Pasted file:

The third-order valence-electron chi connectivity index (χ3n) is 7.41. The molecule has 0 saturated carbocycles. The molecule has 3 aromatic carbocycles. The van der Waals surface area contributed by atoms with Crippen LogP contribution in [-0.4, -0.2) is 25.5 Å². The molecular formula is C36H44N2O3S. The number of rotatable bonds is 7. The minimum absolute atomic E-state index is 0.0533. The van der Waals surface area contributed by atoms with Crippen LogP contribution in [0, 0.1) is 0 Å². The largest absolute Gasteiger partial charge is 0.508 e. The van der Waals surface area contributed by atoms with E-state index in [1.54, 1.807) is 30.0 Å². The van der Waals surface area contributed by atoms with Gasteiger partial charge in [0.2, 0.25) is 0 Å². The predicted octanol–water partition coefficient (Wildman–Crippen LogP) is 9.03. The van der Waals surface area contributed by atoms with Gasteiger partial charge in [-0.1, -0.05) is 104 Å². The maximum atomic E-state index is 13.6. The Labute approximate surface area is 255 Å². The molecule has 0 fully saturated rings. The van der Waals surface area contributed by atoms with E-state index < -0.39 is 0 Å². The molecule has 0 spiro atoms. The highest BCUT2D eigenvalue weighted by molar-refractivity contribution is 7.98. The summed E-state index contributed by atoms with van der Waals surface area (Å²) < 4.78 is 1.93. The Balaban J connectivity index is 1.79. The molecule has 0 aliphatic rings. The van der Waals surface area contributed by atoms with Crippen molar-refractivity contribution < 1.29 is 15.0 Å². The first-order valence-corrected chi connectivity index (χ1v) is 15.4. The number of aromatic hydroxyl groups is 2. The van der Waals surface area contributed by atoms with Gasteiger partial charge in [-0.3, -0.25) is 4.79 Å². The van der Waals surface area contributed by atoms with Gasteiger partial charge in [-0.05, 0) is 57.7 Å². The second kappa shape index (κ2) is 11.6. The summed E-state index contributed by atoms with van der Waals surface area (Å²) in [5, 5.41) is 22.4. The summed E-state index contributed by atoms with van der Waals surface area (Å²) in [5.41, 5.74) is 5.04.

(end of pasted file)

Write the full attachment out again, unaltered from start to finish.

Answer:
The third-order valence-electron chi connectivity index (χ3n) is 7.41. The molecule has 0 saturated carbocycles. The molecule has 3 aromatic carbocycles. The van der Waals surface area contributed by atoms with Crippen LogP contribution in [-0.4, -0.2) is 25.5 Å². The molecular formula is C36H44N2O3S. The number of rotatable bonds is 7. The minimum absolute atomic E-state index is 0.0533. The van der Waals surface area contributed by atoms with Crippen LogP contribution in [0, 0.1) is 0 Å². The largest absolute Gasteiger partial charge is 0.508 e. The van der Waals surface area contributed by atoms with E-state index in [1.54, 1.807) is 30.0 Å². The van der Waals surface area contributed by atoms with Gasteiger partial charge in [0.2, 0.25) is 0 Å². The predicted octanol–water partition coefficient (Wildman–Crippen LogP) is 9.03. The van der Waals surface area contributed by atoms with Gasteiger partial charge in [-0.1, -0.05) is 104 Å². The maximum atomic E-state index is 13.6. The Labute approximate surface area is 255 Å². The molecule has 0 fully saturated rings. The van der Waals surface area contributed by atoms with E-state index < -0.39 is 0 Å². The molecule has 0 spiro atoms. The highest BCUT2D eigenvalue weighted by molar-refractivity contribution is 7.98. The summed E-state index contributed by atoms with van der Waals surface area (Å²) < 4.78 is 1.93. The Balaban J connectivity index is 1.79. The molecule has 0 aliphatic rings. The van der Waals surface area contributed by atoms with Crippen molar-refractivity contribution < 1.29 is 15.0 Å². The first-order valence-corrected chi connectivity index (χ1v) is 15.4. The number of aromatic hydroxyl groups is 2. The van der Waals surface area contributed by atoms with Gasteiger partial charge in [-0.3, -0.25) is 4.79 Å². The van der Waals surface area contributed by atoms with Gasteiger partial charge in [-0.05, 0) is 57.7 Å². The second kappa shape index (κ2) is 11.6. The summed E-state index contributed by atoms with van der Waals surface area (Å²) in [5, 5.41) is 22.4. The summed E-state index contributed by atoms with van der Waals surface area (Å²) in [5.41, 5.74) is 5.04.